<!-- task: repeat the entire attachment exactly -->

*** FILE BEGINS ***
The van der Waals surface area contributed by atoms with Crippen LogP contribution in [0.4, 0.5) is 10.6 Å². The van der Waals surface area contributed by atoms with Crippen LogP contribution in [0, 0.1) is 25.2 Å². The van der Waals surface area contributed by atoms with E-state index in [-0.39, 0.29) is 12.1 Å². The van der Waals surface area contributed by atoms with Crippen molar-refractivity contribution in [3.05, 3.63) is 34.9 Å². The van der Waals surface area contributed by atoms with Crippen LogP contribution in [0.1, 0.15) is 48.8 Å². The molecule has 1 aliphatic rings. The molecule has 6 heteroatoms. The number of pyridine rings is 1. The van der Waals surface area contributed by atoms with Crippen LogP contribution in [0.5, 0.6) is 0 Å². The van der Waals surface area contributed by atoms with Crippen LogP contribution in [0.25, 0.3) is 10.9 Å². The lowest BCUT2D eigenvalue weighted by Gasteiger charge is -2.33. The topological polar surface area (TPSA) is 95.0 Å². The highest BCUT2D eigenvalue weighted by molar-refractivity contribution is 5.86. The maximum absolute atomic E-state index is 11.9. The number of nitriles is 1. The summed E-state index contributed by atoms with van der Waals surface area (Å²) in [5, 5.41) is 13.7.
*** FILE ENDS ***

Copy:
The van der Waals surface area contributed by atoms with Crippen LogP contribution in [0.4, 0.5) is 10.6 Å². The van der Waals surface area contributed by atoms with Crippen LogP contribution in [0, 0.1) is 25.2 Å². The van der Waals surface area contributed by atoms with E-state index in [-0.39, 0.29) is 12.1 Å². The van der Waals surface area contributed by atoms with Crippen molar-refractivity contribution in [3.05, 3.63) is 34.9 Å². The van der Waals surface area contributed by atoms with Crippen LogP contribution in [0.1, 0.15) is 48.8 Å². The molecule has 1 aliphatic rings. The molecule has 6 heteroatoms. The number of pyridine rings is 1. The van der Waals surface area contributed by atoms with Crippen LogP contribution in [0.5, 0.6) is 0 Å². The van der Waals surface area contributed by atoms with Crippen LogP contribution in [0.25, 0.3) is 10.9 Å². The lowest BCUT2D eigenvalue weighted by Gasteiger charge is -2.33. The topological polar surface area (TPSA) is 95.0 Å². The highest BCUT2D eigenvalue weighted by molar-refractivity contribution is 5.86. The maximum absolute atomic E-state index is 11.9. The number of nitriles is 1. The summed E-state index contributed by atoms with van der Waals surface area (Å²) in [5, 5.41) is 13.7.